Acetabuloplasty (Pincer Impingement)

Femeroacetabular Impingment, often referred to as FAI for short, refers to a condition where there is a abnormality of the shape of the bones of the hip joint. FAI can include an abnormality of the femur, bone in the thigh, where it is shaped like a ball (Femoral Head), or FAI can include an abnormality of the pelvic bone where it is shaped like a socket (Acetabulum). In some scenarios, there may be abnormalties of both the femoral head and acetabulum. A pincer lesion is an anatomic abnormality of the acetabulum where there is too much bone covering the femoral head. The pincer lesion may cause impingement at the hip with certain hip motions. With time and repetition, impingement at the hip can lead to degeneration of the acetabular labrum and cartilage within the hip joint. A surgical treatment for pincer impingement is acetabuloplasty, where the bone causing the impingment is shaved with a burr.

Before Dr. Anz will recommend surgery for hip impingement, he will first try non-operative measures consisting of rest, activity modification, and physical therapy to strengthen the core musculature and muscles around the hip. Injections into the hip may also be used for diagnostic and therapeutic purposes. If a patient continues to have ongoing hip pain, acetabuloplasty surgery for hip impingement may be recommended. The goal of an acetabuloplasty is to correct the bony conflict by removing excess bone . Often this procedure will be coupled with measures to address any labral or cartilage damage that may also exist.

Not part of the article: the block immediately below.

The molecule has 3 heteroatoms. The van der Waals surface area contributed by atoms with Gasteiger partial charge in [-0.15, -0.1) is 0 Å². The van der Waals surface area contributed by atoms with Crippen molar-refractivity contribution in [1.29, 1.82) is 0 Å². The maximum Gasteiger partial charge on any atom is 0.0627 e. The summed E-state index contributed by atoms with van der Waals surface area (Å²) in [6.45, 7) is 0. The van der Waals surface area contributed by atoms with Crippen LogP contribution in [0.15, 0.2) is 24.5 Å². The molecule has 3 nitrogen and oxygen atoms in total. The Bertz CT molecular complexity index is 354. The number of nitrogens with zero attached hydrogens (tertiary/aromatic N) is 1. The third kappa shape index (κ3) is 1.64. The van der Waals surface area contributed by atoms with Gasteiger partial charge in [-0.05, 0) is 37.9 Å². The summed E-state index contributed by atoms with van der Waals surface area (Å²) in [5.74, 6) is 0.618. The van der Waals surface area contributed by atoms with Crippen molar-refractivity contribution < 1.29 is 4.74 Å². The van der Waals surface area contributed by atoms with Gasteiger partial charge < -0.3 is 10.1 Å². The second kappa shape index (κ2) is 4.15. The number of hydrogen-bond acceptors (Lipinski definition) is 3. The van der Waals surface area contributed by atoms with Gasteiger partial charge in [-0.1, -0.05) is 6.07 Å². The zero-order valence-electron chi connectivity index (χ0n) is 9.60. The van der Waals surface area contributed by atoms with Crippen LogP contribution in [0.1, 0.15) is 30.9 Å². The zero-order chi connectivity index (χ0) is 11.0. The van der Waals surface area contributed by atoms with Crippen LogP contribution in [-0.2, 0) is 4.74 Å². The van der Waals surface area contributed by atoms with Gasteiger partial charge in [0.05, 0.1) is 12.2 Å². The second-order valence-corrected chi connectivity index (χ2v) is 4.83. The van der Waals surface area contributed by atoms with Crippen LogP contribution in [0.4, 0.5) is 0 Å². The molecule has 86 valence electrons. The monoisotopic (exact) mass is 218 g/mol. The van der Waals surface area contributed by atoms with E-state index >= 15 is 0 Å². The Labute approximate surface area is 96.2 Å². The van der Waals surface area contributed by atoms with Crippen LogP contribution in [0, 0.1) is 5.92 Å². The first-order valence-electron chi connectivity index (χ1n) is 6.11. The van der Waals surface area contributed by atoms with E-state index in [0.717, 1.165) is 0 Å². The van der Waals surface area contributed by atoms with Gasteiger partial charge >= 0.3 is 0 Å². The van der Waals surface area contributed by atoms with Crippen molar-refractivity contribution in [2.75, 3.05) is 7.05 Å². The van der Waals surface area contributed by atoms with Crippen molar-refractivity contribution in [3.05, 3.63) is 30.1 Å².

During this procedure, Dr. Anz will use an arthroscopic surgical approach using two to three keyhole incisions. A camera (known as an arthroscope) is inserted into the hip to visualize the excess bone while the other incision is used to insert instruments to remove the excess bone. Often an arthroscopic burr is used to accomplish this. Hip acetabuloplasty entails taking away the area of over coverage on the acetabular side to relieve the bony impingement and create space allowing normal motion.

Following acetabuloplasty surgery for hip impingement, a thorough physical therapy program will be prescribed. This will include a progressive week-by-week plan that will work to restore motion of the hip while protecting repairs. Patients are typically on crutches for four weeks and placed in a brace to protect their hip during healing.

For more information on FAI impingement of the hip, pincer impingement of the hip, or for additional resources on treatments acetabuloplasty and arthroscopic hip surgery, please contact the office of Dr. Adam Anz, orthopedic hip surgeon in Gulf Breeze, FL.